Sporting Rivalry As A Leveraging Approach In Sports Sponsorships

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Small and medium-sized sponsors are of outstanding importance as a whole for the financing of sport (Heiden et al., 2012). However, they share the attention at the same sponsorship level with other sponsors and often have only limited resources to leverage their sport sponsorship (Cornwell et al., 2005). Previous studies have shown that the higher the identification with the sponsee, the stronger is the consumer's intention to consume the sponsor's products (Cornwell & Coote, 2005). In this context, previous research has considered rivalry between two sports clubs as a risk factor in sports sponsorship. This study examines the extent to which the integration of rivalry in leveraging the sport sponsorship of small and medium-sized sponsors has a positive impact on the identification of consumers with the sponsee and further positive effects for the sponsor, while controlling for aggressiveness. Previous studies show a clear dislike of the rival's sponsors (Bee & Dalakas, 2015; Bergkvist, 2012; Dalakas & Levin, 2005). The integration of rivalry into a sponsor's leveraging measures reinforces this negative effect among the rival's fans, but also leads to positive effects among the sponsee's fans (Bauer et al., 2012). As long as the number of supporters of the sponsee is significantly larger, a positive overall effect can be assumed. Leveaging sponsorship with a thematic reference to rivalry bears the danger of increasing the aggressiveness between the two rival sports organisations, which can result in violent riots between fans as well as in negative consequences for the sponsor’s reputation. Considering the limited market area of small and medium-sized sponsors, this research would like to address the following research question: To what extent has the integration of rivalry in leveraging the sport sponsorship positive effects on the identification with the sponsee and more importantly on the sponsor’s brand? With the lens of the social identity theory and considering the existing sponsorship literature the following hypothesises are tested: The integration of rivalry in leveraging the sport sponsorship … H1: … has a positive impact on the perceived sponsor fit. H2: … increases the fan’s identification with the sponsee. H3: … has a positive impact on the sponsor’s brand distinctiveness/brand attitude. In order to test the hypothesises, the researchers opted for an experimental study design. Two short videos (26 seconds each) were produced for this purpose. In one video, the sponsor leverages the sponsorship without any reference to the rivalry, while the second video explicitly addresses the rivalry. The rivalry between the two German ice hockey clubs Cologne Sharks and Duesseldorfer EG serves as the object of investigation. A local brewery as sponsor of the Cologne Sharks offers its beer almost exclusively in Cologne. The integration of rivalry into the leveraging of the sponsorship takes place from the perspective of the sponsor. The fans of the Cologne Sharks were asked to participate in the scientific study via a newsletter of the club (approx. 4,000 recipients). 764 fans took part in the survey, of which 453 completed the survey. The final sample consists of 407 respondents (34.1 % female, average age 47 years), which correctly answered the three questions regarding the manipulation check (group 1/rivalry: n=204; group2/without rivalry: n=203). The data analysis is carried out with SPSS and focuses on mean value comparisons using t-tests between the two groups. The respondents showed above-average interest in ice hockey (MV: 6.4 | STD: .86) and a high level of identification with the Cologne ice hockey club (MV: 5.84 STD: 1.18). At an average of 6.20, the rivalry with the Duesseldorfer EG is rated just as highly as the perceived reciprocity of the rivalry (MV: 6.48). In both groups no significant differences could be found in this respect. With regard to the sponsor fit, a significant difference was found in the experimental group with the rivalry reference (MV: 4.61) compared to the second experimental group (MV: 4.31; p= .038). The effect strength according to Cohen, however, is weak at .205. Despite slight differences in the mean values (MV1: 3.56 | MV2: 3.33), no significant difference in brand distinctiveness was found. This also applies to the identification with the Cologne Sharks. The study helps to look at the predominantly negatively proven phenomenon of rivalry from a different perspective. The results show that rivalry can increase the sponsor fit, which is an important antecedent for sponsorship outcomes. No effects were identified for the sponsee’s identification and the sponsor’s brand distinctiveness. However, the study provides useful implications for small and medium-sized sponsors in the way that leveraging the sponsorship with rivalry increases the sponsor fit, which has a positive impact on the longer term. The long-term impacts of this leveraging strategy is a subject for further research as well as how the fans of the rivalry perceive the rivalry sponsorship leveraging. References: Bauer, H. H., Hattula, S., Grimm, A., & Ebertin, C. (2012). „Die dunkle Seite des Sponsoring“– Unliebsame Effekte von Rivalität auf die Sponsorenmarke. Marketing Review St.Gallen, 29(1), 54-60. Bee, C., & Dalakas, V. (2015). Rivalries and sponsor affiliation: Examining the effects of social identity and argument strength on responses to sponsorship-related advertising messages. Journal of Marketing Communications, 21(6), 408-424. Bergkvist, L. (2012). The flipside of the sponsorship coin: Do you still buy the beer when the brewer underwrites a rival team?. Journal of Advertising Research, 52(1), 65-73. Cornwell, T. B., & Coote, L. V. (2005). Corporate sponsorship of a cause: the role of identification in purchase intent. Journal of Business Research, 58(3), 268-276. Dalakas, V., & Levin, A. M. (2005). The balance theory domino: How sponsorships may elicit negative consumer attitudes. Advances in Consumer Research, 32, 91-97. Madrigal, R. (2001). Social identity effects in a belief–attitude–intentions hierarchy: Implications for corporate sponsorship. Psychology & Marketing, 18(2), 145-165.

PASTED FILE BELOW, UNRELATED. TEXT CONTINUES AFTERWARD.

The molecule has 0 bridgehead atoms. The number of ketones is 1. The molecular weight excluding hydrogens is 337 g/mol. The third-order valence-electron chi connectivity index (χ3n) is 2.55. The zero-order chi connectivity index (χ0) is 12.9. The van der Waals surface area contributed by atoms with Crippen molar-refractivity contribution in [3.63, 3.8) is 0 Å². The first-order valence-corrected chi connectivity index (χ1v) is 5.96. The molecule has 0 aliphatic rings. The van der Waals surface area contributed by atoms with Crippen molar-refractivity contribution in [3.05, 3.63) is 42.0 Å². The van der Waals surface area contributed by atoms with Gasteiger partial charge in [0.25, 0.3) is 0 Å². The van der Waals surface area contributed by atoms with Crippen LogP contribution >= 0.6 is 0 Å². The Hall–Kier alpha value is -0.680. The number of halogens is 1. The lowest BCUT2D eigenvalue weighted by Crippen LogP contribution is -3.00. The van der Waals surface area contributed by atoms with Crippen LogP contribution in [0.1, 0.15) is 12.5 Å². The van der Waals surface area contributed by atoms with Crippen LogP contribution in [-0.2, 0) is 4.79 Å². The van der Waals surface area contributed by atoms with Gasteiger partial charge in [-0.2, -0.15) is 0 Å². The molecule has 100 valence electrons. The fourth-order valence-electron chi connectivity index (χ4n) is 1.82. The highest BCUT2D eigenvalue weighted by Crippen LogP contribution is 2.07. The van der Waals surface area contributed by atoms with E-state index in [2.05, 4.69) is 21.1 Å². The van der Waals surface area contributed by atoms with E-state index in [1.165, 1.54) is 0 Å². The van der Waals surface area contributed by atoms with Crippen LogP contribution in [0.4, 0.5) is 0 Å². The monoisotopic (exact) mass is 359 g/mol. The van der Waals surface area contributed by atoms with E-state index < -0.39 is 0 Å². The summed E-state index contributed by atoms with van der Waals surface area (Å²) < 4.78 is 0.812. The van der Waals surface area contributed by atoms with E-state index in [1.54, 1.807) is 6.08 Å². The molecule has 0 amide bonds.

Titel in ÜbersetzungSportliche Rivalität als Aktivierungsansatz im Sportsponsoring
OriginalspracheEnglisch
TitelConnecting sport practice & science - book of abstracts : the 27th European Sport Management Conference, 3rd-6th September 2019 - Seville, Spain
Redakteure/-innenTim Breitbarth, Guillaume Bodet, Álvaro Fernández Luna, Pablo Burillo Naranjo, Gerardo Bielons
Seitenumfang3
Herausgeber (Verlag)EASM
Erscheinungsdatum2019
Seiten302-304
ISBN (Print)978-84-09-14068-8
PublikationsstatusVeröffentlicht - 2019
VeranstaltungEuropean Sport Management Conference: connecting sport practice & science - Melia Hotel, Sevilla, Spanien
Dauer: 03.09.201906.09.2019
Konferenznummer: 27
http://easm2019.com

ID: 4128965